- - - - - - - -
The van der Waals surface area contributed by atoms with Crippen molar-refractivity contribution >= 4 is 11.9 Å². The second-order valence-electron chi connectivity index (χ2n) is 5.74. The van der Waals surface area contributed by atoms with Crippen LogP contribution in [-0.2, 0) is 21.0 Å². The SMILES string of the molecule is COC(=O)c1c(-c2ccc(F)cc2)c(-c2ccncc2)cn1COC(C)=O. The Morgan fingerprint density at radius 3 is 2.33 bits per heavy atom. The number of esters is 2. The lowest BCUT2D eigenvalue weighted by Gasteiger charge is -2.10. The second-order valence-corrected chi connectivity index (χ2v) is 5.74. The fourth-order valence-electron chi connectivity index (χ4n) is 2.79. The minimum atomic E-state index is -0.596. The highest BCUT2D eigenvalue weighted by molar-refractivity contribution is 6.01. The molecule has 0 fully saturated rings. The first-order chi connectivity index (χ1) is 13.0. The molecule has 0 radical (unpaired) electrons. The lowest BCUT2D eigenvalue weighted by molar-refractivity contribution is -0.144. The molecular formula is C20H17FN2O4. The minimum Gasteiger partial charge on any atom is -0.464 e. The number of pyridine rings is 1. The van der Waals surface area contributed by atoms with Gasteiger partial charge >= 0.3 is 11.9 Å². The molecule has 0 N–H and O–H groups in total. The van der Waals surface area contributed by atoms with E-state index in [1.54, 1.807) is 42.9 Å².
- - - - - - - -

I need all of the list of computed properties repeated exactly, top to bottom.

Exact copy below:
The van der Waals surface area contributed by atoms with Crippen molar-refractivity contribution >= 4 is 11.9 Å². The second-order valence-electron chi connectivity index (χ2n) is 5.74. The van der Waals surface area contributed by atoms with Crippen LogP contribution in [-0.2, 0) is 21.0 Å². The SMILES string of the molecule is COC(=O)c1c(-c2ccc(F)cc2)c(-c2ccncc2)cn1COC(C)=O. The Morgan fingerprint density at radius 3 is 2.33 bits per heavy atom. The number of esters is 2. The lowest BCUT2D eigenvalue weighted by Gasteiger charge is -2.10. The second-order valence-corrected chi connectivity index (χ2v) is 5.74. The fourth-order valence-electron chi connectivity index (χ4n) is 2.79. The minimum atomic E-state index is -0.596. The highest BCUT2D eigenvalue weighted by molar-refractivity contribution is 6.01. The molecule has 0 fully saturated rings. The first-order chi connectivity index (χ1) is 13.0. The molecule has 0 radical (unpaired) electrons. The lowest BCUT2D eigenvalue weighted by molar-refractivity contribution is -0.144. The molecular formula is C20H17FN2O4. The minimum Gasteiger partial charge on any atom is -0.464 e. The number of pyridine rings is 1. The van der Waals surface area contributed by atoms with Gasteiger partial charge >= 0.3 is 11.9 Å². The molecule has 0 N–H and O–H groups in total. The van der Waals surface area contributed by atoms with E-state index in [1.54, 1.807) is 42.9 Å².